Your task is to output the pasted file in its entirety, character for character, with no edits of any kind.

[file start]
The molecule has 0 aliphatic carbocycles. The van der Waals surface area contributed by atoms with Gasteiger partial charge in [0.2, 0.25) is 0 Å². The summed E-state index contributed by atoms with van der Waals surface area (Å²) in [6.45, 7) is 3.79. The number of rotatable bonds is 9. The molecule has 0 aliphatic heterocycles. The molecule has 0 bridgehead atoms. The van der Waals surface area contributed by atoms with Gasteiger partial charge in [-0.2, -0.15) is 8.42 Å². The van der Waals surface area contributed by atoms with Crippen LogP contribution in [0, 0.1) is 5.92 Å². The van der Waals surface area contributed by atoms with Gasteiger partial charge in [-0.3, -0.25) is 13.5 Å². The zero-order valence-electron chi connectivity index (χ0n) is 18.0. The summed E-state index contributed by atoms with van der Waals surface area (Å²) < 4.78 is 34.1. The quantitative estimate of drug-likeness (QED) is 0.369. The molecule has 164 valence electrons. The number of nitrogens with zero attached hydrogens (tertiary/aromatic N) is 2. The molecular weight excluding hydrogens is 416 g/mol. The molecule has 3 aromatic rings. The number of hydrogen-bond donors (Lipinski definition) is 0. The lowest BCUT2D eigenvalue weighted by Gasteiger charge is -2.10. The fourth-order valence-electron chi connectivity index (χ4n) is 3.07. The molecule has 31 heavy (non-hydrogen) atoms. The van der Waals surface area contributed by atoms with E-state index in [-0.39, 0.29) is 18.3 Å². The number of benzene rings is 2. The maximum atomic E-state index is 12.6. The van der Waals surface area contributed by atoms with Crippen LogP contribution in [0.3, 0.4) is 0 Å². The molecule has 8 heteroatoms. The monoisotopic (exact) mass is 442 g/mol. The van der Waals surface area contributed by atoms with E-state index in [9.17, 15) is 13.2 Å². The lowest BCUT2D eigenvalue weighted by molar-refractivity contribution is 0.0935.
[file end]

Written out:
The molecule has 0 aliphatic carbocycles. The van der Waals surface area contributed by atoms with Gasteiger partial charge in [0.2, 0.25) is 0 Å². The summed E-state index contributed by atoms with van der Waals surface area (Å²) in [6.45, 7) is 3.79. The number of rotatable bonds is 9. The molecule has 0 aliphatic heterocycles. The molecule has 0 bridgehead atoms. The van der Waals surface area contributed by atoms with Gasteiger partial charge in [-0.2, -0.15) is 8.42 Å². The van der Waals surface area contributed by atoms with Crippen LogP contribution in [0, 0.1) is 5.92 Å². The van der Waals surface area contributed by atoms with Gasteiger partial charge in [-0.3, -0.25) is 13.5 Å². The zero-order valence-electron chi connectivity index (χ0n) is 18.0. The summed E-state index contributed by atoms with van der Waals surface area (Å²) < 4.78 is 34.1. The quantitative estimate of drug-likeness (QED) is 0.369. The molecule has 164 valence electrons. The number of nitrogens with zero attached hydrogens (tertiary/aromatic N) is 2. The molecular weight excluding hydrogens is 416 g/mol. The molecule has 3 aromatic rings. The number of hydrogen-bond donors (Lipinski definition) is 0. The lowest BCUT2D eigenvalue weighted by Gasteiger charge is -2.10. The fourth-order valence-electron chi connectivity index (χ4n) is 3.07. The molecule has 31 heavy (non-hydrogen) atoms. The van der Waals surface area contributed by atoms with E-state index in [-0.39, 0.29) is 18.3 Å². The number of benzene rings is 2. The maximum atomic E-state index is 12.6. The van der Waals surface area contributed by atoms with Crippen LogP contribution in [0.3, 0.4) is 0 Å². The molecule has 8 heteroatoms. The monoisotopic (exact) mass is 442 g/mol. The van der Waals surface area contributed by atoms with E-state index in [9.17, 15) is 13.2 Å². The lowest BCUT2D eigenvalue weighted by molar-refractivity contribution is 0.0935.